Gordon Howie describes himself as the only true conservative in the race for the U.S. Senate seat being vacated by retiring Democratic Sen. Tim Johnson.

"I'm in this race because I believe South Dakotans deserve a conservative choice," Howie said in an interview Wednesday with The Daily Republic at the newspaper's office in Mitchell.

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Howie, 65, is a former Republican state senator from Rapid City who lost a bid for governor in 2010. Now, Howie is running as an independent candidate against former Republican Gov. Mike Rounds, Democrat Rick Weiland and independent Larry Pressler

"The dynamics of this campaign are different. The mood of the country is different," Howie said. "So, I expect the outcome will be different as well."

Howie called Rounds, the race's likely front-runner, a moderate pretending to be conservative and criticized him for doubling the state's budget and increasing the state's deficit during his time as governor.

"That is not the mark of a conservative," Howie said.

If elected, Howie said he would work to stop the government's growth and to cut its spending, and to reduce and eliminate the national debt.

"You can't grow jobs and stimulate the economy when you're spending the nation into bankruptcy," he said.

Howie said he would also work on immigration, with a particular focus on securing the nation's borders.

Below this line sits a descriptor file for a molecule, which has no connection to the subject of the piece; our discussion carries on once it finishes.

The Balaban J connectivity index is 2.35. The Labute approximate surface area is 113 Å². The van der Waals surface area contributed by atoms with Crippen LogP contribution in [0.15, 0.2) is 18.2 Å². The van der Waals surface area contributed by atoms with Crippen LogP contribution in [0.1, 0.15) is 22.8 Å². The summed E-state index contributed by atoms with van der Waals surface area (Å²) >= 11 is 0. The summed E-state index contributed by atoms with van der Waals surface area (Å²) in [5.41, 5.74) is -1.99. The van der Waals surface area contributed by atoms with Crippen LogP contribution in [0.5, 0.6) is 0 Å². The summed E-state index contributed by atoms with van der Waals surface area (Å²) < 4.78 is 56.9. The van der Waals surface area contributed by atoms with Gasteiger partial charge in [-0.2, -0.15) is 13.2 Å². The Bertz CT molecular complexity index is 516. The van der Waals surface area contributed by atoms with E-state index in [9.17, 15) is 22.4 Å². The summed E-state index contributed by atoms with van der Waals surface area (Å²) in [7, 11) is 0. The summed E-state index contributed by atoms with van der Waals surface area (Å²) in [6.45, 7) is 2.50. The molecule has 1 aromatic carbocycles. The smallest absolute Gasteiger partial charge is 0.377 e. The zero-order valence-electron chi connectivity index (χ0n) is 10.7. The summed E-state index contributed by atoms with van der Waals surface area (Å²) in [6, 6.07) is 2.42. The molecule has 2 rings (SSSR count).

"If we don't secure our border, all of the billions of dollars we throw at immigration reform is meaningless and little more than a diversion," he said.

Howie will return to Mitchell Wednesday to attend Dakotafest and participate in a debate with the other candidates for Johnson's seat.

"It's important for South Dakota voters to be able to see, hear and get to know these candidates," he said.

Howie, who lives on a ranch near Rapid City, said his campaign has focused especially hard on increasing his name recognition east of the Missouri River. It's a strategy Howie said he adopted for a simple reason.

"We're focusing significantly on East River because that's where most of the people are at," he said.

Despite the higher population in the eastern half of South Dakota, Howie said people across the state are asking for many of the same things from their elected officials.

"They want limited, responsible government," he said. "They want people who are focused on values."

During his campaign, Howie has traveled across the state in a motorhome adorned with campaign signs, which he said he often parks overnight in Walmart parking lots.

"The truth train out there gets a lot of honks," Howie said.